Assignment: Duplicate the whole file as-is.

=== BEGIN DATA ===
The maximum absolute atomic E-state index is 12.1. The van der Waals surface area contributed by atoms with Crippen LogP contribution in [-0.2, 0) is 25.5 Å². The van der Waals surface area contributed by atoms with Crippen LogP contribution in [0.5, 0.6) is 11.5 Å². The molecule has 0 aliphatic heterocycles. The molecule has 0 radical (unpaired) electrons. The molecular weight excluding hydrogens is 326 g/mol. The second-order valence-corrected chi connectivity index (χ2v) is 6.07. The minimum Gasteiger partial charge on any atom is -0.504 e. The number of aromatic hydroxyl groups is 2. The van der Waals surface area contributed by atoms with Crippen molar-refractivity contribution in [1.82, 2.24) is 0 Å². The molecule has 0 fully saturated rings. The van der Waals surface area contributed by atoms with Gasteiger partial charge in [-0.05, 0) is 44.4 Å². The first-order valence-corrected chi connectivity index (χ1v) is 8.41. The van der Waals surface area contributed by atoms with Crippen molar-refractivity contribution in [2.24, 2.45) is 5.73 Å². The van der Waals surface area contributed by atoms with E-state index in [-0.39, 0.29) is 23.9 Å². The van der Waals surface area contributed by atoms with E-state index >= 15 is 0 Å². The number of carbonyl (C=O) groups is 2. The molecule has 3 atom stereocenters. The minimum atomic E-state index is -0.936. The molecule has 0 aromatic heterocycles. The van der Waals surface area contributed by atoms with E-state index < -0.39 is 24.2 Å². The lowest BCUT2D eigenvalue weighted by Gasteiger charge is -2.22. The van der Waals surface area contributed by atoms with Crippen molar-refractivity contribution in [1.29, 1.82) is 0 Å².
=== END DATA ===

The maximum absolute atomic E-state index is 12.1. The van der Waals surface area contributed by atoms with Crippen LogP contribution in [-0.2, 0) is 25.5 Å². The van der Waals surface area contributed by atoms with Crippen LogP contribution in [0.5, 0.6) is 11.5 Å². The molecule has 0 aliphatic heterocycles. The molecule has 0 radical (unpaired) electrons. The molecular weight excluding hydrogens is 326 g/mol. The second-order valence-corrected chi connectivity index (χ2v) is 6.07. The minimum Gasteiger partial charge on any atom is -0.504 e. The number of aromatic hydroxyl groups is 2. The van der Waals surface area contributed by atoms with Crippen molar-refractivity contribution in [1.82, 2.24) is 0 Å². The molecule has 0 fully saturated rings. The van der Waals surface area contributed by atoms with Gasteiger partial charge in [-0.05, 0) is 44.4 Å². The first-order valence-corrected chi connectivity index (χ1v) is 8.41. The van der Waals surface area contributed by atoms with Crippen molar-refractivity contribution in [2.24, 2.45) is 5.73 Å². The van der Waals surface area contributed by atoms with E-state index in [-0.39, 0.29) is 23.9 Å². The van der Waals surface area contributed by atoms with E-state index >= 15 is 0 Å². The number of carbonyl (C=O) groups is 2. The molecule has 3 atom stereocenters. The minimum atomic E-state index is -0.936. The molecule has 0 aromatic heterocycles. The van der Waals surface area contributed by atoms with E-state index < -0.39 is 24.2 Å². The lowest BCUT2D eigenvalue weighted by Gasteiger charge is -2.22. The van der Waals surface area contributed by atoms with Crippen molar-refractivity contribution in [1.29, 1.82) is 0 Å².